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Topic: GNOME Shell (Read 80 times)

GNOME Shell
Historically I use either KDE or XFCE, but like to check in on other DEs. So the other night I downloaded the Fedora 35 ISO to experience the newest of GNOME in the pure state. It seems very clean, actually overly so. Compared to other desktops it seems like it takes an extra step to launch applications, view your files, etc, The problem comes from having to access everything from the "Activities" button in the top left of the screen or with the Meta key. Other desktops, of course, have one less step by being able to access commonly used applications from a panel or dock. While pressing an extra key doesn't seem like much, it becomes annoying very quickly.

Of course, this can be fixed with the extension "Dash to Dock".  The result superficially resembles a Mac.  But one should not have to install extensions that can break every 6 months to get basic functionality. Also in the "horizontal workflow", you can on see one virtual desktop at a time.

Another thing is the high RAM usage. When I booted the ISO, it was taking 2 gigs of memory without any applications launched. This isn't that much of a problem on a machine with 16 gigs but does seem awfully heavy.

What does anyone else think? Am I right, too critical, not understanding something?
"What kind of man would put a known criminal in charge of a major branch of government? Apart from, say, the average voter."
― Terry Pratchett, Going Postal

  • ersi
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Re: GNOME Shell
Reply #1
Some time close to the beginning of the century I also installed Fedora with all the possible desktops. I tried most of them, maybe all of them. The most functional ones seemed to be Gnome and KDE. I sided with KDE and I have not looked back to Gnome ever since. Note that it was the time when Gnome was still considered absolutely fabulous by most Linux users.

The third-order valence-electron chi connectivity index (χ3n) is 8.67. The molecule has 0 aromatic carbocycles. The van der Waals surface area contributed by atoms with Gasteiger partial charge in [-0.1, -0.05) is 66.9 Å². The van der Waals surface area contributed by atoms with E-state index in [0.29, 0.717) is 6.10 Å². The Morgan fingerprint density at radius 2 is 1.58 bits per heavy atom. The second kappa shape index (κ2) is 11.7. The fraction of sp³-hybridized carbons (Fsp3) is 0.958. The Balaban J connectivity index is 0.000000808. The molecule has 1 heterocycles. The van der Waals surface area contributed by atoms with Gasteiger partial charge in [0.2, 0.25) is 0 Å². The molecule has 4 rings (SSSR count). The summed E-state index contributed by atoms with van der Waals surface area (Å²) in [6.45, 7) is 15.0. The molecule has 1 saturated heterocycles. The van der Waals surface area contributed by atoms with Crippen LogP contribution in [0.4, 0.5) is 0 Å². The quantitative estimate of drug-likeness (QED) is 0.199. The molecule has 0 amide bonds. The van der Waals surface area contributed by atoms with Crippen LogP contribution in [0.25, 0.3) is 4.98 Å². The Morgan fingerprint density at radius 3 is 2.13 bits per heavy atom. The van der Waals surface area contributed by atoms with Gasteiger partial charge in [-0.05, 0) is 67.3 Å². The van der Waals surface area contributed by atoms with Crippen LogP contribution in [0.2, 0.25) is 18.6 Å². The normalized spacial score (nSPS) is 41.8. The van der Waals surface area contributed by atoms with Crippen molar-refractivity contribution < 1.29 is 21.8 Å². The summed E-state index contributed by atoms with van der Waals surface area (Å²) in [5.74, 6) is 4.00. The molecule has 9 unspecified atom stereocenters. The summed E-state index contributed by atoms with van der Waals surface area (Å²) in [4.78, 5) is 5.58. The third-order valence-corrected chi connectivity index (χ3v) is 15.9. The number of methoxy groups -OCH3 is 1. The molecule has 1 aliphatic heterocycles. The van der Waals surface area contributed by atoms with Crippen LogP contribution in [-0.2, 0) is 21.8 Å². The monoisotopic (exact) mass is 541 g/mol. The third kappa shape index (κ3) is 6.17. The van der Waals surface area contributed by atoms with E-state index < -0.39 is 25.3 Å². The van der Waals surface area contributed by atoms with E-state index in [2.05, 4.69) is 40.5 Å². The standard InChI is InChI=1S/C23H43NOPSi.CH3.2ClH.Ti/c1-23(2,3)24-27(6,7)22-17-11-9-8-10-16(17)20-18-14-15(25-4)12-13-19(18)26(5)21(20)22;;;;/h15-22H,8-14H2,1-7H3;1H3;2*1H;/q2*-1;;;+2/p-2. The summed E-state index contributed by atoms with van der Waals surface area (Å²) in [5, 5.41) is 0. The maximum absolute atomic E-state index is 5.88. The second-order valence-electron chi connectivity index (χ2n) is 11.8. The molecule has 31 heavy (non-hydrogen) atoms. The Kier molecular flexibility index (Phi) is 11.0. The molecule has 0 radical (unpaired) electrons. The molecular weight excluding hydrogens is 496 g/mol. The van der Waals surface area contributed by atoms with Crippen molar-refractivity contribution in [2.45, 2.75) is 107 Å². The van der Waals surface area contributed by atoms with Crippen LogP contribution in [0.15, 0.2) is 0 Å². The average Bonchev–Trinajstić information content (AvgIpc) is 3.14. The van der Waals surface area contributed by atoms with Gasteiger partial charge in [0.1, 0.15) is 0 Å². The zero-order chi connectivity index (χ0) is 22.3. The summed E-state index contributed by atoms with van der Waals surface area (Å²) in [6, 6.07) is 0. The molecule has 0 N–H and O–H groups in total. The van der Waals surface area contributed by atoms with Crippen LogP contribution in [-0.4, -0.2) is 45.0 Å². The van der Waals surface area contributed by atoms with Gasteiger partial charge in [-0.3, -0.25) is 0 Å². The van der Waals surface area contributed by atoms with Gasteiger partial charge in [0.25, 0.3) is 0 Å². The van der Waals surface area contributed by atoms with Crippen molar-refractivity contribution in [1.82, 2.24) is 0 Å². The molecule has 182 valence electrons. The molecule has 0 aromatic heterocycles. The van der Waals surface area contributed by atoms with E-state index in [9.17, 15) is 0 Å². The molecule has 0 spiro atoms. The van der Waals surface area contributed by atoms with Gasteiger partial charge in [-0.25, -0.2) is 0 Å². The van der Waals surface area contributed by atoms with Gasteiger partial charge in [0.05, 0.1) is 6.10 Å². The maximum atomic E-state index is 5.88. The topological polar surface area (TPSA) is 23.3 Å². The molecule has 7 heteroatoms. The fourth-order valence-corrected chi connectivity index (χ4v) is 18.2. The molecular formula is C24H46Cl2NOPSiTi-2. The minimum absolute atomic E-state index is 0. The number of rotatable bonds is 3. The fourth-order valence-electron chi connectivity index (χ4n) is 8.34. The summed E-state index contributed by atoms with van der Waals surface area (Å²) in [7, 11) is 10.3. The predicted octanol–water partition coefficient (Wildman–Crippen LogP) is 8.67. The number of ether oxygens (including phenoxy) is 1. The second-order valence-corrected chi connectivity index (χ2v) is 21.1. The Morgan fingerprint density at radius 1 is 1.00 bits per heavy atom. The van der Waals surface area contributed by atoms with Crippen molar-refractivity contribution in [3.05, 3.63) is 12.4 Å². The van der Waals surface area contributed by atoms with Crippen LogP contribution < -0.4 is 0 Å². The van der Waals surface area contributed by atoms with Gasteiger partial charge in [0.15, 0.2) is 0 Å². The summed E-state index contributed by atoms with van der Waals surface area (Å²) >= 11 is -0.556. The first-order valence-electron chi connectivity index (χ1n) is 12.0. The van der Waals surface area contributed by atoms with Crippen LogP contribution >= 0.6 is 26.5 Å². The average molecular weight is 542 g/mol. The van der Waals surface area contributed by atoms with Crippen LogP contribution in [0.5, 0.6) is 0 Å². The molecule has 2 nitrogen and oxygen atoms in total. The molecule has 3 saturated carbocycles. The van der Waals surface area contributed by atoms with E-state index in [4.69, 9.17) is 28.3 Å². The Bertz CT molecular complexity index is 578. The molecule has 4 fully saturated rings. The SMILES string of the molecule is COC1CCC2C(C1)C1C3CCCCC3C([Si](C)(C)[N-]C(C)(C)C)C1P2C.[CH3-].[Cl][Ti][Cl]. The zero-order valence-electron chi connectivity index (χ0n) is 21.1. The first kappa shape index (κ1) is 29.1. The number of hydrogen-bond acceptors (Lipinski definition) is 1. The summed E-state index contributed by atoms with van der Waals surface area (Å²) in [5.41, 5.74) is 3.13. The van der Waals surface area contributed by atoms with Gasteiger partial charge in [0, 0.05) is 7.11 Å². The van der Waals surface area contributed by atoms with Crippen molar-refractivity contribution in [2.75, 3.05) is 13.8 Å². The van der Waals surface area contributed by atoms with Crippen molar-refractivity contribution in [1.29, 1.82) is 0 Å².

If you want to use (mostly) Gnome apps, then reasonable desktop environments are Mate, Cinnamon, Budgie and Xfce. Personally I am on tiling window managers for a few years now.

  • Frenzie
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Re: GNOME Shell
Reply #2
Another thing is the high RAM usage. When I booted the ISO, it was taking 2 gigs of memory without any applications launched. This isn't that much of a problem on a machine with 16 gigs but does seem awfully heavy.
Wouldn't RAM usage always be a lot higher than usual in that kind of environment?

Personally I can't stand modern Gnome. For me, the old Gnome 2 provided the perfect balance of simple without cruft but not too simple. And the reason I've been less satisfied with Xfce 4.16 than with all previous Xfce versions I've used over the past decade is because of Gnome (or rather, Gtk 3) infestation. You might say they're taking other DEs down with them. It's actually making me wonder if we'll see a Qt-based Xfce at some point in the future, although apparently Qt has its issues as well.

In the meantime KDE has changed into a thing of beauty. For at least two years now, Plasma has been the cream of the crop as far as I'm concerned. I've also diversified more. On my Xfce desktop I've started using a few KDE apps like Muon instead of Synaptic, because Muon only asks for a password if you want to install or uninstall, not to search for information.

  • ersi
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Re: GNOME Shell
Reply #3
This guy managed to make near-vanilla Gnome to work for himself.



I would not be able to do it. I absolutely must have at least windows titlebars and/or a proper taskbar. And a systray. Why remove titlebars and menubars? In fact, why remove anything ever instead of making it an option?

Quite happy with my current setup of i3wm. It has titlebars and systray. The theme I use works across Qt and Gtk. I do not need to care if any particular app I am using comes from Gnome or KDE. A few of them are part of Xfce goodies. Yeah, no reason to use Gnome.


  • Frenzie
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Re: GNOME Shell
Reply #4
In fact, why remove anything ever instead of making it an option?
For maintenance it can become a bit of a headache if you don't keep things at least somewhat streamlined. But yes, they seem to be very... proactive... about removing things.

  • Barulheira
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Re: GNOME Shell
Reply #5
I'm quite satisfied with LXQT. Light, simple and resembles good old Windows.

  • ersi
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Re: GNOME Shell
Reply #6
LXQT is Openbox window manager plus LXQT's taskbar and config utilities.

I was also very satisfied with Openbox. I used Openbox in Xfce for a very long time.

  • Frenzie
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Re: GNOME Shell
Reply #7
I dabbled in Openbox in the past, worked fine.